Down below the caves was a kids-size mini go-karting area, with some very loud cars that sounded in desperate need of mechanical repair. This was positioned right next to a nice little temple, with a big pond full of lily pads.

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Up above the cave was a tiny zoo, with an excellent “Chickens of World” exhibition:

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This French chicken was my favorite. His style seems a bit reminiscent of Bowie.

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These floppy-mopped Polish chickens were a close second.

The rest of the zoo had some really awful cages for its animals, without any attempt to recreate a habitat. I would really like to find a way to write City Hall or someone to complain…these conditions were just awful.

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Bear cage.

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Monkey cage.

The Amethyst cave world is definitely a quirky place, and certainly worth the visit for anyone with a prolonged visit to Ulsan. I think the easiest way out there is a taxi from Eonyang, as I didn’t really see any buses.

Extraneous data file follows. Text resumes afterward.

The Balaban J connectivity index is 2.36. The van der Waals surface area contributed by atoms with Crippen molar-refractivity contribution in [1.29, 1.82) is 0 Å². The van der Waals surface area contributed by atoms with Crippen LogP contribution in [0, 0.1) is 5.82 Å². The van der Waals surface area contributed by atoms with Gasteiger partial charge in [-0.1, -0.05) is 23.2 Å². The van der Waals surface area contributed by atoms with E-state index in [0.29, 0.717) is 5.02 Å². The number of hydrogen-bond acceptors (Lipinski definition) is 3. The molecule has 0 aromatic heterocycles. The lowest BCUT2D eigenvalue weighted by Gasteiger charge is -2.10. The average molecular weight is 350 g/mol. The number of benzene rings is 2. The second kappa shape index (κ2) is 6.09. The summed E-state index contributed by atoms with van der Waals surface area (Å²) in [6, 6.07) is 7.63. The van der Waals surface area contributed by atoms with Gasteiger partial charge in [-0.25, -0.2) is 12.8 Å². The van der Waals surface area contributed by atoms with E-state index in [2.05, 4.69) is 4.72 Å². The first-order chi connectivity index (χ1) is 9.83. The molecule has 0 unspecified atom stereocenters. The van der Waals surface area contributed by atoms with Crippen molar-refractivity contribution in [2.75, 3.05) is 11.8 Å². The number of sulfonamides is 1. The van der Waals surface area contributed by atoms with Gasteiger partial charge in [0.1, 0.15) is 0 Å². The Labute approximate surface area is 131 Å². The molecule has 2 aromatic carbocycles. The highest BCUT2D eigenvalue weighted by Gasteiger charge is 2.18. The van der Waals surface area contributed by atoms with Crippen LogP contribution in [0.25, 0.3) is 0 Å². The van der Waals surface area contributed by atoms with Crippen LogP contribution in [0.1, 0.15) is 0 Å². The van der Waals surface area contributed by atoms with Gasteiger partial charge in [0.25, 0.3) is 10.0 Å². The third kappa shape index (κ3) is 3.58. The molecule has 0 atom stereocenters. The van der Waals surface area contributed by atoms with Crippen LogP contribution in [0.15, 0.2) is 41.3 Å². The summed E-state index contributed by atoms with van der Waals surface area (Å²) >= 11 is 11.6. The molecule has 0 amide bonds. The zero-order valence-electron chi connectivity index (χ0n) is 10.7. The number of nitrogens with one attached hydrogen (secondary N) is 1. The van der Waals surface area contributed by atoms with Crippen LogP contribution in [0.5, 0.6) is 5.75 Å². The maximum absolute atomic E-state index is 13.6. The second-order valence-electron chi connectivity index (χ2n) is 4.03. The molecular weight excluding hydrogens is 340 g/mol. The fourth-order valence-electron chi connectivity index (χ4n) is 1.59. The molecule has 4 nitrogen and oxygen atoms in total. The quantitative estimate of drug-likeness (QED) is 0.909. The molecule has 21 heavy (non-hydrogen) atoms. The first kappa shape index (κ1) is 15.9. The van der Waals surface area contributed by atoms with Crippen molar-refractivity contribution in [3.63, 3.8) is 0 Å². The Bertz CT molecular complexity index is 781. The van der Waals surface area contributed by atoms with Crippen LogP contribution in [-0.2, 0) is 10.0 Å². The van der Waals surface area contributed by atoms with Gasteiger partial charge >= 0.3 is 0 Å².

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—————–

We had finished our tour of the cave by mid-afternoon, and decided to see if we couldn’t walk to the waterfall. We easily found our way back down to Jakgaecheon, and walked along the stream for a couple hours until we were blocked by Sinbulsan, one of Eonyang’s biggest mountains.

Signs near the entrance to the mountain told us that another, smaller waterfall was an easy 15-20 minute hike up.

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There were some rock climbers descending and taking video. They looked pretty badass.

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And so we found a waterfall after all! It made a very decent substitute for Paraeso.